Consider Silver Bags As An Investment

June 13, 2010 | By | Reply More

At one time “silver” coins actually contained a considerable amount of silver, 50%-90% depending upon the issuing country.

Up to 1965 US dimes and quarters were minted with 90% silver and half dollars contained 40%.

In the UK coins minted between 1920 and 1946 had 50 % silver. Coins minted prior to 1920 also contained quantities of silver but these have become somewhat rarer and many have a collector’s value that does not relate to the value of the silver they contain.

As an investment vehicle “silver bags” can be purchased for the value of the silver they contain plus a low premium over the ´spot´ silver price.

In effect you are buying silver bullion with an in built hedge against the price of silver, as the face value of the coins is a constant.

For example you may buy a ´silver bag¨ with coins to a face value of US$ 1000.00 for US$3500.00, the price being the value of the actual silver contained in the bag of coins at the time of purchase.

Assuming the price of silver goes down dramatically it could be that the silver value contained in the coins is then only US$500.00 however you would still be able to cash in your coins for their face value as legal tender for US$1000.00 thus minimizing the loss that you would have sustained if your investment had been in silver bullion or an ETF.

Over the last 20 years the fluctuation in the price of silver has been extreme so discount this scenario at your peril!

If on the other hand silver remains in demand and production continues to be unable to keep up with demand then you could still be able to realise a handsome profit for cash with possibly no tax implications.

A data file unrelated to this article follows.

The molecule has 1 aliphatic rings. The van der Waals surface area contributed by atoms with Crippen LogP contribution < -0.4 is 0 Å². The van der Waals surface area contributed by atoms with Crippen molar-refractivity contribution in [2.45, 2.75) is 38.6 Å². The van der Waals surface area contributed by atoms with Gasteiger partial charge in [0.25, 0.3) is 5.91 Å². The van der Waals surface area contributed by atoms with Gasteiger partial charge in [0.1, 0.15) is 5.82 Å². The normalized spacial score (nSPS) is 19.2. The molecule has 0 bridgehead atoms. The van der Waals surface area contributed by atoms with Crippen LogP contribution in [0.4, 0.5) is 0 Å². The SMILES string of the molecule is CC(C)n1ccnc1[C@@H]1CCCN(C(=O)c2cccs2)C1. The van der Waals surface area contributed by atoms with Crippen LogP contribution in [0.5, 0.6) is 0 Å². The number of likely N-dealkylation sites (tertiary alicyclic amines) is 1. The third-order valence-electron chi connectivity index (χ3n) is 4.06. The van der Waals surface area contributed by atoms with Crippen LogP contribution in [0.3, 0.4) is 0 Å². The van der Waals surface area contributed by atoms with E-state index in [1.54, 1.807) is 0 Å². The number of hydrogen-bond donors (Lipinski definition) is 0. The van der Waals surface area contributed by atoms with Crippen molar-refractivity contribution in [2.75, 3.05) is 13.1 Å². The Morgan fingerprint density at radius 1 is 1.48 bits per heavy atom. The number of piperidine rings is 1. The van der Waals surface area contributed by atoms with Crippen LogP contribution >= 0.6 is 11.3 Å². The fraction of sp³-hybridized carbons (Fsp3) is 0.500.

Note that in the UK silver and other precious metal bullion purchases are subject to VAT with the exception of gold for investment purchases so silver bags might be an answer for the British investor who has a bias towards collecting and wants to enjoy his investments, such as a postage stamp collection, by keeping them at home where he can keep an eye on them.

Whilst we prefer US$ denominated silver bags the problem for those who are non-US domiciles is delivery and/or storage cost expenses.

Who knows you may get lucky and find your silver bag of mixed coins contains a rare collectors item like a ¨Morgan¨or other collectible coin.

Go to Google search and type in ´silver bags´.

Check out the websites that come up to compare the deals that are offered and be sure to check out the tax implications for your location before making a commitment.

Also keep in mind the old dictum of  ‘caveat emptor’, the buyer should beware of any dealers outside the jurisdictions that he is familiar with.

Consumer safeguards should be watertight when parting with money for a package that depends upon its value on the trustworthiness of the seller.

Don’t let this warning put you off, as in all things to do with your money, just practise due diligence.

Finally this is a relatively inexpensive way to gain exposure to a specific market within the commodity sector that we think has a decent chance of a long term bull run along with other precious metals over the medium term.

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